AN old school friend of mine, Lawrence Brownlow, who lived in Bramley and now lives in Australia, has asked me to find out anything I can about some of our old school pals.
It was during the 1950s and their names were: Kenny Leeming, Alan Spurr, Michael Padgett, Barry Young, Margaret Sanderson, Connie Best, Carol Pinder, Nancy Smith, Reg Thomson, Arthur Darnborough, Jim Maples, Dennis Stead, Alan Myers, Brian Myers, Graham Henderson and Kenny Miller.
Anyone who would like to get in touch can contact me.
Ken Woodhead, Alwoodley, Leeds, email: firstname.lastname@example.org, tel: 0113 2673727
WITH reference to the recent correspondence about St Stephen's School in Burmantofts, I was interested to see the photograph of the rugby-cum-football team (Yorkshire Diary, September 25).
The teacher in the photograph is Stan Broster, whom I fondly remember teaching history at Brown Hill School in the early 1950s prior to his move to St Stephen's.
When I worked for Leeds City Transport he occasionally caught my bus on Shadwell Lane. Sadly, I remember seeing his obituary in the YEP a few years ago.
Harry Heyworth, Brown Hill Terrace, Harehills, Leeds
REFERRING to the Yorkshire Diary (Summer of War, August 28) and Squadron 609 station at Yeadon, I have an autograph book with two signatures dated 1946/47. These were Peter Thompson, DFC, DFM, Flight Lieutenant and Ron Langstaff, 609 Sqdrn Yeadon, 1947. My father John Leonard Coleman was with the medical staff during this time. As I was only 13, I wouldn't know much about these gentlemen, but wonder whether they are still alive or if there are any relations?
Mrs Jean Jagger, Dacre Top, Harrogate.
Guess the year
This week's question: The idea of creating an underground railway system in Leeds has been around since the 1930s. As long ago as 1887, two engineers proposed a rail system linking New Briggate to Roundhay, proposing the whole link be raised up on pillars, similar to a system in New York. The plans for an underground were drawn up in detail and proposed seriously by Leonard Hartley, vice chairman of the Leeds Association of Engineers, at their annual dinner, but in what year? Answer next week.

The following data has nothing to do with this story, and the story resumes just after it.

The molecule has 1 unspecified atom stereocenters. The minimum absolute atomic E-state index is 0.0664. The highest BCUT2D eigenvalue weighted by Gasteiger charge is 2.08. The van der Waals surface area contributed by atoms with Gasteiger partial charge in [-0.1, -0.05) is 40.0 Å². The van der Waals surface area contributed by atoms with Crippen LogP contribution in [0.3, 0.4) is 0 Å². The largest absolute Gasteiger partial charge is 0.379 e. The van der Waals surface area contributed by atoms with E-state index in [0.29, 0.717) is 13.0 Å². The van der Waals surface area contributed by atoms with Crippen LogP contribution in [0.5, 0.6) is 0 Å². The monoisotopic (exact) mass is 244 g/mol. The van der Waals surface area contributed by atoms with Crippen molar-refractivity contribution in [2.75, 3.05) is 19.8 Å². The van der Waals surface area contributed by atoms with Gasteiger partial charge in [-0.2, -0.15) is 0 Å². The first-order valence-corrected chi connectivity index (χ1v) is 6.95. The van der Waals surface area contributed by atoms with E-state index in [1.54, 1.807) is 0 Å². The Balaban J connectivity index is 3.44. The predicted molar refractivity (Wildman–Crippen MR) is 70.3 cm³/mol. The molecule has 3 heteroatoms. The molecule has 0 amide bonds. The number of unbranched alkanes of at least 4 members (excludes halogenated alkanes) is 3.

Last week's question: Guess the year: Scammonden Dam is the largest rockfill dam in the United Kingdom. When it was built, it presented engineers with unique challenges, working as they were in extreme climatic conditions and having to overcome unparalleled physical problems. The dam sits 1,000ft above sea level, its embankments are made from part of the 12m cubic yards of rock which had to be removed from the motorway cutting in the Pennines. Scammonden Dam is 240ft high, 2,100ft long, 1,220ft wide and used some 52,000 tons of clay, brought from Gildersome, in its construction. In what year was the dam completed?
Did you know?
Did you know that according to legend, a fire at the Chequer's Inn, at Slapstones, near Osmotherley, on the western edge of the North York Moors, has been burning constantly for over 200 years. The former drover's inn, which in more recent times, was a four-star bed and breakfast lodge, is 300 years old and stands some 800ft above sea level. The village nestles in a cleft of the Hambleton Ridge, with the Cleveland Hills rising majestically in the east and Cod Beck dashing down the valley from Osmotherley Moor. The inn is on the steep moor side.